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Periodical article Periodical article Leiden University catalogue Leiden University catalogue WorldCat catalogue WorldCat
Title:An African Brain Drain: Igbo Decisions to Immigrate to the U.S
Author:Reynolds, Rachel R.
Year:2002
Periodical:Review of African Political Economy
Volume:29
Issue:92
Period:July
Pages:273-284
Language:English
Geographic terms:Nigeria
United States
Subjects:Igbo
associations
immigrants
Nigerians
brain drain
Peoples of Africa (Ethnic Groups)
Urbanization and Migration
Education and Oral Traditions
Economics and Trade
External links:https://www.tandfonline.com/doi/pdf/10.1080/03056240208704613
http://ejournals.ebsco.com/direct.asp?ArticleID=4108AC06BB8C7510384D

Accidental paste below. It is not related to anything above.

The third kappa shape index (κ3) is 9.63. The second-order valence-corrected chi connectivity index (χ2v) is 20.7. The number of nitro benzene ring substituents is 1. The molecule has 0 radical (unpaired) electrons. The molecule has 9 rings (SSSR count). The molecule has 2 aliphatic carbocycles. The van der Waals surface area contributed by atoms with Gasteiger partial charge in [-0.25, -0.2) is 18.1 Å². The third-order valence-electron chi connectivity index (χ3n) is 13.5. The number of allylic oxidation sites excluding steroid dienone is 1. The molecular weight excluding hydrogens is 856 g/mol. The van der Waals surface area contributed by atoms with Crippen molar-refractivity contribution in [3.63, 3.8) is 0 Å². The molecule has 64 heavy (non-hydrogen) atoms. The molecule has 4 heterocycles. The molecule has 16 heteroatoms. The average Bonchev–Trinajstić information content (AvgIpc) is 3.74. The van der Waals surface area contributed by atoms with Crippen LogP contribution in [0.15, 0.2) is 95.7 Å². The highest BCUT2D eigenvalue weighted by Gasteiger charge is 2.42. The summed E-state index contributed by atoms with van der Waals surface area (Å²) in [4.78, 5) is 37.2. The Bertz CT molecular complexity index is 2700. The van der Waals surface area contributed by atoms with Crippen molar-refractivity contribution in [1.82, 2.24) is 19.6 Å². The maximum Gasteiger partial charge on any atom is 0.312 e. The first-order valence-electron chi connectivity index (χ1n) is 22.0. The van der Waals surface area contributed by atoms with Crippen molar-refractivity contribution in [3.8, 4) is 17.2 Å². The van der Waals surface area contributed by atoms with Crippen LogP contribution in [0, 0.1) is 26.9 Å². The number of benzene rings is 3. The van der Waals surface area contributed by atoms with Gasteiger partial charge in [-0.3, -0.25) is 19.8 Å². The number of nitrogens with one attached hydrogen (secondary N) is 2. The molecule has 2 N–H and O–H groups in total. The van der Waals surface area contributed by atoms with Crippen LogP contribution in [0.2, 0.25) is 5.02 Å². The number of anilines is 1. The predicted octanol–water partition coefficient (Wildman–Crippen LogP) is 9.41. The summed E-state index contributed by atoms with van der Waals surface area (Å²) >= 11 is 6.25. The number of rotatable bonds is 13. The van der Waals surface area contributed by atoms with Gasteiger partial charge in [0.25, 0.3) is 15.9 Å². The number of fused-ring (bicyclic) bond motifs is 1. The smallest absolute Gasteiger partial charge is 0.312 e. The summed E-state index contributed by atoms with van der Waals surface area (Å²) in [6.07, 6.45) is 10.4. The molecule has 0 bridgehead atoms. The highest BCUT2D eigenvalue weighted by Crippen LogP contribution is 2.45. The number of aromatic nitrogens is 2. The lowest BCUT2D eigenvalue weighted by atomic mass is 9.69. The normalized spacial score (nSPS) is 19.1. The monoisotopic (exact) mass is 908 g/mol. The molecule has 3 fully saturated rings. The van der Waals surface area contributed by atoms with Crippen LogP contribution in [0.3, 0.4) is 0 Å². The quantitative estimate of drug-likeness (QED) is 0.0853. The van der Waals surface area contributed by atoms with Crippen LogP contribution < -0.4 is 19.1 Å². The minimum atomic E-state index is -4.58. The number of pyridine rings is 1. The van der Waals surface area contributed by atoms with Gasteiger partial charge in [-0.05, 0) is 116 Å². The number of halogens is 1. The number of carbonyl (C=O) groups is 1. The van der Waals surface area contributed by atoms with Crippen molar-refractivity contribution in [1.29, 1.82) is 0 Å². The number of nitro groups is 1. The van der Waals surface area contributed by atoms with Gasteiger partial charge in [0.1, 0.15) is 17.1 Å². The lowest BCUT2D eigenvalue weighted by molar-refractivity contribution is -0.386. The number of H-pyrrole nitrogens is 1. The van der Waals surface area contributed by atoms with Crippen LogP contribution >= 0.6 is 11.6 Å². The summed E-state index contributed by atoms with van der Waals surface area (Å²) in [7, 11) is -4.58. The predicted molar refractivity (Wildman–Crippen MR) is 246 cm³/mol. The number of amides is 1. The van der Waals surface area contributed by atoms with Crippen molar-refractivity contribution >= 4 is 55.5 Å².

Abstract:This paper describes the history and functions of the ONI (Organization for Ndi Igbo, a pseudonym) group of Nigerian immigrants in Chicago, USA, and especially its members' reasons for choosing to emigrate/immigrate. This group consists of highly skilled professionals, 'brain drainers', whose migration order was predicated upon economic pressure. However, their decisions to immigrate were precipitated first and foremost by the desire for professional education abroad. The paper pays attention to middle-class Igbo family expectations of education and how the extended family system of support and inheritance law facilitates young men's decisions to emigrate. At the level of socioeconomics in Nigeria and abroad, the paper shows how the once high and now declining value of the Nigerian naira and the structure of US State Department visas work in tandem to entice students abroad into remaining in the US upon the completion of their degree. Finally, the paper demonstrates how the role of Igbo village or regionally- based immigrant organizations encourages specific chain migrations by providing support to young immigrants as they first arrive in the US. The paper is based on fieldwork carried out between 1997 and 2000 among Igbo people in the Chicago area. Bibliogr., notes, ref., sum. [ASC Leiden abstract]
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